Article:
NOAA switching from BlackBerrys to Apple iPhones, iPads

The National Oceanic and Atmospheric is turning away from BlackBerry’s in favor of Apple iPhones and iPads, continuing a trend among government and business organizations.

On Feb. 3, NOAA’s Office of the CIO released its new Mobile Device Security Policy, which, simply put, says the agency will allow mobile devices that can be securely managed through its Unified Messaging Service (UMS).

Right now, that includes iPhones, iPads and conventional cell phones, but they will only support BlackBerrys through the existing BlackBerry Enterprise Server (BES) through May 2012.

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“It’s hard to ignore the direction that the federal government is going with allowing a diversity of mobile devices into the environments,” CIO Joe Klimavicz told GCN.

The agency’s implementation of Google Apps for Government makes cross-platform central management of mobile devices possible. No longer is a third-party server, such as a BES, necessary to keep the organization’s devices secure. BES also makes BlackBerry comparatively expensive.

Klimavicz continued, “We tested and prototyped a number of Apple devices, Android devices, and also BlackBerry devices. We think that we can securely manage iPhones and iPads with the necessary encryption.”

But while this does mean that BlackBerry will likely lose its hold on this sector of the federal government (the agency currently has 3,000 BlackBerrys in use among its 20,000 employees, the New York Times reported), Klimavicz doesn’t know whether they will be abandoning them entirely.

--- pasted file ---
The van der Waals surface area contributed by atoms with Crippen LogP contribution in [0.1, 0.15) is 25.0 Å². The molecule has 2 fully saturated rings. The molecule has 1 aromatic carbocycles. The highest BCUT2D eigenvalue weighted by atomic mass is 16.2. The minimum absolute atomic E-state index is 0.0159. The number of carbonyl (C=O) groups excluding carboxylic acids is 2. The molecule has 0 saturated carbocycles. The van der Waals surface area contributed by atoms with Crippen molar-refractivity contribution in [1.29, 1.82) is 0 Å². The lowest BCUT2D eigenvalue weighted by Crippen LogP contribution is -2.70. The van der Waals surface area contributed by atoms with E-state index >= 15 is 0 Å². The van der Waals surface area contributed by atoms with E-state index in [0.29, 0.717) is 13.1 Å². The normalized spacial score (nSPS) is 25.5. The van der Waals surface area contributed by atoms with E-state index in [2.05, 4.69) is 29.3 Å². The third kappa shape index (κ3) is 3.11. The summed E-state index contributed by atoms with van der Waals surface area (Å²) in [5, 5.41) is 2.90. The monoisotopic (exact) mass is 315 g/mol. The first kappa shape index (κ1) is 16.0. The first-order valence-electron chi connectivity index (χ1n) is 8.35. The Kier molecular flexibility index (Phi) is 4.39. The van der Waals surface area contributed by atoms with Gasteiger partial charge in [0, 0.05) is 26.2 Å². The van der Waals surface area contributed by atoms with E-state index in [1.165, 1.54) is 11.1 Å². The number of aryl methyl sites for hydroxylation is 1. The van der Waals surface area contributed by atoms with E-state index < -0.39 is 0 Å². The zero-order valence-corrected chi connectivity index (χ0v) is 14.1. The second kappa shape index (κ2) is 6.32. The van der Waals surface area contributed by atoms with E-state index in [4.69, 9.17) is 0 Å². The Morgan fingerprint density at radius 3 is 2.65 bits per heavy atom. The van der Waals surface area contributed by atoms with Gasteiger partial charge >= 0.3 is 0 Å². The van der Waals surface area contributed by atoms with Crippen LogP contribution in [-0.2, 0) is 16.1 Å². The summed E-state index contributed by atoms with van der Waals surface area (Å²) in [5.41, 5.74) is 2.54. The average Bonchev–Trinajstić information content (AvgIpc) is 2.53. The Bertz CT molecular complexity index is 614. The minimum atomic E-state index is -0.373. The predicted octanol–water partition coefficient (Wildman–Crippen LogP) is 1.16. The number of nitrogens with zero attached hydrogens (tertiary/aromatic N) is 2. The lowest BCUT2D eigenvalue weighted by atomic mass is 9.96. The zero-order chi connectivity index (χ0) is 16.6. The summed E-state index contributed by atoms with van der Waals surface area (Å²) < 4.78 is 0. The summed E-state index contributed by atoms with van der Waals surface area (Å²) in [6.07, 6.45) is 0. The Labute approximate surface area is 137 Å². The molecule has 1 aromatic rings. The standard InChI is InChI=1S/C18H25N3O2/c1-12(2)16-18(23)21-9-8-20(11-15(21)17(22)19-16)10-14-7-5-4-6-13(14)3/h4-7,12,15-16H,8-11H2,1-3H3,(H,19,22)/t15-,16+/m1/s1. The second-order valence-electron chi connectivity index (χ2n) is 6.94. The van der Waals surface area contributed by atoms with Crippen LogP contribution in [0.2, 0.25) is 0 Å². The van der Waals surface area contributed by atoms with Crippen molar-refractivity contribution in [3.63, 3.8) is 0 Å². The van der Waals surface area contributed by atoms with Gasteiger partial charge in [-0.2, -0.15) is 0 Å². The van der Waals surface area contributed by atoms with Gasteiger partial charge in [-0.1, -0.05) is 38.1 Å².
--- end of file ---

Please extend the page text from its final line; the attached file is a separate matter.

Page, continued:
“We are still investigating how well we can manage BlackBerry devices through Google Apps,” he said. “It can be done, but whether it can be done to our security standards will remain to be seen,” he said.

Support for BlackBerrys will continue through May 2012, when NOAA plans to move to Apple devices, and at which point they will have to make the call as to whether UMS can manage some BlackBerrys securely enough.

“I want an employee to have a wide a range of devices that they can pick from,” Klimavicz said.

Whether they will be able to include Android and Blackberry devices in that range will remain to be seen.

About the Author

Greg Crowe is a former GCN staff writer who covered mobile technology.


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